Transformed from its previous incarnation as a commercial bog where peat was harvested to heat homes around the country, today Lough Boora Discovery Park is home to countless species of birds and wildlife, fish-filled lakes and a permanent exhibition of huge outdoor sculptures. These sculptures give the park an other-worldly feel, created using the old industrial materials of the bog such as locomotives, rail-line and timber, all crafted into magnificent works of art.
The park is in a continuous state of flux depending on the season. Birds depart or arrive, breed and rear their young. Plants flower and fungi appear and disappear, while the resident animals go about their lives. Leave all traces of urban-living behind as you hop on your bike and cycle around the wide open spaces of Lough Boora bog and sculpture park. Watch out for fast-moving hares that skip across the paths as you cycle by and don’t forget to stop-off at one of the many bird-hides for a glimpse of our feathered-friends up close and personal. There’s also 4 lakes in this 2,000 hectare site of cutaway bog, now a nature-lovers’ paradise. We promise you’ll feel free as a bird in Offaly’s own big sky wilderness.
The raised bogs of the Midlands of Ireland evolved after the last Ice Age, around 15,000 years ago. Mesolithic people wandered through Ireland and one of the most important Mesolithic sites in Ireland is at Lough Boora. Two sites were excavated in 1977. You can visit the site of the ancient settlement by following the Mesolithic Route.
Experience all that Lough Boora Discovery Park has to offer outdoor enthusiasts, keen botanists, nature lovers, and arts and culture fans including:
Free to visit Lough Boora Discovery Park (Car Parking €2)
Thanks to Killian O’ Brien from Offaly County Council for sharing this info.
Please check out http://www.visitoffaly.ie/ for more great things to do in Offaly!
The National Botanic Gardens in Glasnevin, Dublin is a brilliant place to visit. It is free to enter the gardens and is a great place to go for a walk.
The gardens were founded in 1795 by the Dublin Society (later the Royal Dublin Society) and are today in State ownership through the Office of Public Works. They hold 20,000 living plants and many millions of dried plant specimens. There are several architecturally notable greenhouses (from wiki).
The gardens have a cafe and restaurant on site and plenty to see. Here are some photos from a recent trip.
By the way, it is right next to the Glasnevin Cemetery so you could always combine the two for a days visit!
There is a carpark on site but it can get busy at peak times. Location below.
The Connemara National Park is 2,957 hectares of scenic mountains, expanses of bogs, heaths, grasslands and woodlands. It has a visitor’s centre located in Letterfrack and from this center you can easily do a number of walking trails of Diamond Hill. This allows you to enjoy the scenery of part of this fantastic national park. Not all the trails are buggy-friendly so ask at the centre.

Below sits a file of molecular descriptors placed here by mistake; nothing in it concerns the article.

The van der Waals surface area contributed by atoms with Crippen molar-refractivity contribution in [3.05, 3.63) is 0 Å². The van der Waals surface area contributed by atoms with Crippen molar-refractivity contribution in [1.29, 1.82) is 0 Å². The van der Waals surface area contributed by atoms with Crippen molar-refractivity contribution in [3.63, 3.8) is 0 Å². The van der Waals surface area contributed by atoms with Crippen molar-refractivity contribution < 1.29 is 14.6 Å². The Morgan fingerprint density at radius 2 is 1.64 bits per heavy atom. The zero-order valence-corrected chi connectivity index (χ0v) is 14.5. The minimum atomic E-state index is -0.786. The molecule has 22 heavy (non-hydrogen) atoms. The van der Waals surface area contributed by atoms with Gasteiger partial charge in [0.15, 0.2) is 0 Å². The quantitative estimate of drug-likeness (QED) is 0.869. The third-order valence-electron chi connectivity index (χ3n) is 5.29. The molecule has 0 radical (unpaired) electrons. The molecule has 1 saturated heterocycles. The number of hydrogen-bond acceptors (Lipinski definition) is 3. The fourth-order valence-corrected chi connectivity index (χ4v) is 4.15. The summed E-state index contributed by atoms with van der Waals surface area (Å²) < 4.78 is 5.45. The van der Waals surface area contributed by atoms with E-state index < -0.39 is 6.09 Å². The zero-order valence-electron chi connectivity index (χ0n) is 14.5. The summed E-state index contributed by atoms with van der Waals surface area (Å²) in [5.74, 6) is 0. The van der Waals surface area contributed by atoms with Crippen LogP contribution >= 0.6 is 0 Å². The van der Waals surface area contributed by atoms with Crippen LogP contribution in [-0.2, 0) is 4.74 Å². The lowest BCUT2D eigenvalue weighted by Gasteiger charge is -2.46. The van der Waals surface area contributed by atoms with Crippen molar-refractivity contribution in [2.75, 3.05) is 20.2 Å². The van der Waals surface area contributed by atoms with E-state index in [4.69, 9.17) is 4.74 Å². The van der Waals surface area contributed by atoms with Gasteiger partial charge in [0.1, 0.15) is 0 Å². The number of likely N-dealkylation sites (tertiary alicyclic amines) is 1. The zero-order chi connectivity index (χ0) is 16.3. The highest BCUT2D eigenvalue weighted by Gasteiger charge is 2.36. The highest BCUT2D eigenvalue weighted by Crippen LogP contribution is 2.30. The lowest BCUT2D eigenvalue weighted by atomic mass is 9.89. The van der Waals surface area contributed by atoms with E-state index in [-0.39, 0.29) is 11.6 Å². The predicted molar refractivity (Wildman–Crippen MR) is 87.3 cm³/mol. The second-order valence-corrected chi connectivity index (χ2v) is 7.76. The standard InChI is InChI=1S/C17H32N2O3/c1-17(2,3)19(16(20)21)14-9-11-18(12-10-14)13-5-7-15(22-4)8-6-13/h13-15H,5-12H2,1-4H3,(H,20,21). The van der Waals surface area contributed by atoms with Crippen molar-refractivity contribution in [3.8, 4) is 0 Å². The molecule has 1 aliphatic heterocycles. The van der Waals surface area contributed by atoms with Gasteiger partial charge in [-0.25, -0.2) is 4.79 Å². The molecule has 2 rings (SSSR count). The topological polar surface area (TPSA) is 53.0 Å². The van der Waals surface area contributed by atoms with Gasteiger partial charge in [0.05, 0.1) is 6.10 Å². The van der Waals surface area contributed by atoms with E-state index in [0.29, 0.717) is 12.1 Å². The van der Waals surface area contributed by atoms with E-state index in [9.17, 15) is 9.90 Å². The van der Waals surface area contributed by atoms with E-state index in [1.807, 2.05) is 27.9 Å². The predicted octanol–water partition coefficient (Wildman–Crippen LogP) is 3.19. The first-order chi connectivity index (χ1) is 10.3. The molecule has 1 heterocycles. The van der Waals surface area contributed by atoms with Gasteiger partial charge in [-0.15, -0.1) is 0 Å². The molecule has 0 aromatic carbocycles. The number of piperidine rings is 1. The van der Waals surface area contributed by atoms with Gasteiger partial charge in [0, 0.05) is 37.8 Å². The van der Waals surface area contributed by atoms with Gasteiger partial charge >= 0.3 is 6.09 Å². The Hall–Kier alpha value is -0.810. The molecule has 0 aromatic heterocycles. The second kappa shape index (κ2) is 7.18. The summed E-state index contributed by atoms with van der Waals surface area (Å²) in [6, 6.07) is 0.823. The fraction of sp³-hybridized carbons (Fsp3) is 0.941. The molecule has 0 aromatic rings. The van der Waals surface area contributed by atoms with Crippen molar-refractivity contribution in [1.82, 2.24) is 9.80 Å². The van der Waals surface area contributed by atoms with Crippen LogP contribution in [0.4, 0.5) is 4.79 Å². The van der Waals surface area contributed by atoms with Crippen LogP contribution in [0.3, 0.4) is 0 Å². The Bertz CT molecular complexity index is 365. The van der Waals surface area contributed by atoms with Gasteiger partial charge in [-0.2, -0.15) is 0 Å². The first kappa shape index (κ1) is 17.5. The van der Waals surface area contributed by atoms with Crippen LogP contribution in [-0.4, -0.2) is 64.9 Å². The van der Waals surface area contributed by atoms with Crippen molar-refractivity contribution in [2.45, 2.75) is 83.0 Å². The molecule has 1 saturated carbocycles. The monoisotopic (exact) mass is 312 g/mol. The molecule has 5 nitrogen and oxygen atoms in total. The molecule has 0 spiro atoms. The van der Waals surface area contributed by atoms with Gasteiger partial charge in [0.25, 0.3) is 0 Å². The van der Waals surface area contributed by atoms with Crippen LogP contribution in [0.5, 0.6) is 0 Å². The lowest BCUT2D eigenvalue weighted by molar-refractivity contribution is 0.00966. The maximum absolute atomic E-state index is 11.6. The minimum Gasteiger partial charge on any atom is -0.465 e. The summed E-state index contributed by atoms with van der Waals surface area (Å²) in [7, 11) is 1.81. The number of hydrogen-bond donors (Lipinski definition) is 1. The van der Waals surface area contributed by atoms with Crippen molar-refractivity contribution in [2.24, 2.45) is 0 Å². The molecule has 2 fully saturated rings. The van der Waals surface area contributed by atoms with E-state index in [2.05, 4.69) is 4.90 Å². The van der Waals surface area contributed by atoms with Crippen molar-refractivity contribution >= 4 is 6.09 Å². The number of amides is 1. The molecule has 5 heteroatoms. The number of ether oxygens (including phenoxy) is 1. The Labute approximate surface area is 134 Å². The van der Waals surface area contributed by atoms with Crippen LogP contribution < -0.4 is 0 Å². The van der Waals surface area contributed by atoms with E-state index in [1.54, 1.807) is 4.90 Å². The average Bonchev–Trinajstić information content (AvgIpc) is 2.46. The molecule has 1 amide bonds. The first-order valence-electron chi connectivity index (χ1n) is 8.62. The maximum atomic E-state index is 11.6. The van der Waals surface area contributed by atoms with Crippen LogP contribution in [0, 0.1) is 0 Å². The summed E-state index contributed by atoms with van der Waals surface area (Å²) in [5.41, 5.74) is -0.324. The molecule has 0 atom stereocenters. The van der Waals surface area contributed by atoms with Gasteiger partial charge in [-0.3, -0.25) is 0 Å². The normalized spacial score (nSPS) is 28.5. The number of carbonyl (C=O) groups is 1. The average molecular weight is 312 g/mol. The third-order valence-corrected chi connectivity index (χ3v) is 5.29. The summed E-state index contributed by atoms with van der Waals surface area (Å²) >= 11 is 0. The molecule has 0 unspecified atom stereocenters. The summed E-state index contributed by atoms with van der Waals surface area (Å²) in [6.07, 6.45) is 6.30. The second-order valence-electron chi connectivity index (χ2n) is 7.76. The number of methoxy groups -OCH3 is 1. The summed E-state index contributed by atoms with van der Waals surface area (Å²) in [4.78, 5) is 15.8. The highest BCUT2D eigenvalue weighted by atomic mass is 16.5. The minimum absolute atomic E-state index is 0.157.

Along with the Diamond Hill trails, the visitor’s centre also has a children’s playground, picnic areas and a tea room. It is also only about 10 minutes drive from Kylemore Abbey, another fantastic place to visit.
For more information, see http://www.connemaranationalpark.ie
The carpark to the visitor’s centre is in Letterfrack at the location below.
The Waterford Greenway (or Déise Greenway) opened in March of 2017 and offers 46km of off-road cycling and walking trails from Waterford City to Dungarvan.
While we concentrate on walking and hiking at takeahike.ie, cycling the greenway is highly recommended and bikes can be rented from a number of companies such as:
The map and images below are taken from waterfordcouncil.ie (WaterfordGreenway2017Map)
From the Waterford City side of the Greenway, the start is shown below.
Loads to be added to this map. Any suggestions are welcome. Email email@example.com
Merrion Square is a great green space in the centre of the city. The Georgian square is surrounded on three sides by Georgian redbrick houses along with the Natural History Museum and the National Gallery of Ireland (both are free to enter).
It contains the National Memorial to members of the Defence Forces who died in the Service of the State. There are also some sculptures such as the Joker’s Chair in memory Dermot Morgan.
There is also a playground in the square and every Sunday the Open-Air Art Gallery is held on the external railings of the square (www.merrionart.com).
Some photos below. Check it out for yourself some day.
This is another great park to enjoy in Dublin. Cabinteely Park has great facilities. There is a decent sized car park, playground, coffee shop and plenty of space for walks. The park is close to Cornelscourt off the N11 or if you take exit 15 on the M50.
Cabinteely Park Car Park https://maps.google.com/?cid=9240937456546682405&hl=en&gl=ie
Recently visited the lovely town of Ardmore in Waterford. It is believed to be the oldest Christian settlement in Ireland. It offers many attractions including cliff walks and an open farm but if you are looking for a nice short walk check out the beautiful beach. It’s about a mile long and there is parking available by the beach. Enjoy!
Below is the location of the carpark to the beach.